# Probability – A Master Class

A Master class in Probability Work – a beautiful way in towards understanding from Saturday morning workshop adventure

The fascinating topic of probability is more relent now than ever.  We take probability choices every day of our lives and make critical decisions to enhance our safely and our well-being.  For example, “The chances are if I wear a facial mask, I have a reduced risk of contracting covid”…..”the chances are if I am respectful to the people I meet in life, they will be respectful to me in return”.

#### Learning Probability

Students learn at an early age that probability values range from zero (impossible) to 1 (certain) with a myriad of events in between.

If we consider probability work in year 7, 8, 9, 10 or 11, it is fascinating to hear the range of responses when you pose the question “If I roll two dice, what is the chance that both dice come down as a 6”.  The most popular incorrect answers include 2 in 12, 1 in 12 and 2 in 6!

The dream solution to finding a way in to probability came unexpectedly and fortuitously when I accompanied a group of Frome College students to a mathematics Master Class at the University of Bath which was run as a series of Saturday mornings.  This was the first time I had seen the impact of having six dice available and a score sheet for the game of ‘ZILCH’.

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#### ZILCH – The Probability Game

Two students rolled one dice each and the highest score would go first.

The points scoring was quickly understood by the students:

• 3 dice scoring 2 in one go = 200
• 3 dice scoring 3 in one go = 300
• 3 dice scoring 4 in one go = 400
• 3 dice scoring 5 in one go = 500
• 3 dice scoring 6 in one go = 600
• 3 dice scoring 1 in one go = 1000
• 1,2,3,4,5,6 in one go = 1500
• 1 Five = 50
• 1 One =  100

The first player to reach 2000 or more points was the winner of ZILCH.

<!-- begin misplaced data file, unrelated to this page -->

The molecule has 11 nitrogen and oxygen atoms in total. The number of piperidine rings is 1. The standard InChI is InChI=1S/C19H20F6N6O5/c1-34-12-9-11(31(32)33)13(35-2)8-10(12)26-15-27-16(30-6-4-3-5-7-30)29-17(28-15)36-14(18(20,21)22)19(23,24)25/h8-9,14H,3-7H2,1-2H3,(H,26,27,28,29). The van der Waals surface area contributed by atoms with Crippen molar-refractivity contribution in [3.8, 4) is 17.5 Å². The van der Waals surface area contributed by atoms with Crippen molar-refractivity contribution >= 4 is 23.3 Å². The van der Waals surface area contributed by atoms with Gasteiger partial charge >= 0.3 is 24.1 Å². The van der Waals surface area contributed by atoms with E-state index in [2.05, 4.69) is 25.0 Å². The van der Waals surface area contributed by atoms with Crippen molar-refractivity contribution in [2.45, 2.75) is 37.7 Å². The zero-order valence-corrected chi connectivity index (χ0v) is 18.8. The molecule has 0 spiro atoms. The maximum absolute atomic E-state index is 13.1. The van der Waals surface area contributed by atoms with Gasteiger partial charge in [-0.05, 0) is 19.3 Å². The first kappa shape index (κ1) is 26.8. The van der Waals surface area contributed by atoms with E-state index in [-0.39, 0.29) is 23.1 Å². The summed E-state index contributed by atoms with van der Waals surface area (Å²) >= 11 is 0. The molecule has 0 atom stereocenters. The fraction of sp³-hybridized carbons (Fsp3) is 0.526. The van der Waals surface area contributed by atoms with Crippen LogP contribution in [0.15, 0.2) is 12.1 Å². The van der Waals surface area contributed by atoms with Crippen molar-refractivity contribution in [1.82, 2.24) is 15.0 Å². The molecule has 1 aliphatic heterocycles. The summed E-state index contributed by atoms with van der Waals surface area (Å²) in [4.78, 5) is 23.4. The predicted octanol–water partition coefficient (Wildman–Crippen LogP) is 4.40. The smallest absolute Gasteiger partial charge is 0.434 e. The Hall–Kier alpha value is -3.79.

Firstly, each player rolls all six dice at once and places aside the scoring dice.  For example, a score of  2,2,2,  3, 4 and 5 scores 200 points (three twos) plus 50 points (one five) to give 250 points.

Then the player makes a decision to stick with this score or to carry on and ‘gamble’. To gamble, the player would throw again the non-scoring dice, in this case the 3 and the 4.

However, if a player decides to gamble and then does not score in the rolling of the other dice, they score ‘ZILCH’ or as they say in America –  Zilch means nothing.

After that, Zilch became a beautiful way in to my probability work for the next twenty years. ZILCH World Cups were a joy to observe with winners coming up to the whiteboard to put their names on the board before playing someone else.

INTEGRATION IN MATHS: THE PADDINGTON BEAR APPROACH

#### Learning the probabilities

After a few games, we would discuss the ZILCH dilemma using a ‘Sample Space Diagram’ where a player has two dice remaining and has a score or three hundred or so points. Should I gamble or should I stick?  Because of the points given for One 1 or One 5, students could see that there were 20 possibilities out of 36 for improving their score if a risk was taken.

#### The Odds

Students could also clearly see that the chances of rolling a six and a six with two dice were one in thirty six! In additions, we would give a round of applause to the first 1,2,3,4,5,6 in a lesson that was witnessed.

I even, on just one occasion in twenty years, witnessed a win on the first go. 1, 1, 1,   1, 1, 1!

In conclusion, ZILCH was instantly one of my favourite ways into teaching a topic in mathematics. After all, it simplified a topic that many students did not at first find easy to understand.  I will always be grateful to the University of Bath for running such sparkling sessions for pupils on an inspired Saturday morning workshop.

Chris is a freelance tutor who has 28 years of full-time teaching experience. He was Head of Department in a large Somerset college from 1992 to 2014.

He holds a B.Sc. in Maths & Science and a B.Ed. in Mathematics.

With an enthusiasm and interest in mathematics, Chris can raise self-confidence and belief by making maths fun. He concentrates on setting the language in context and building clear scaffolding in topics based on his insight and understanding of the subject.

You can enquire about tutoring with Chris here

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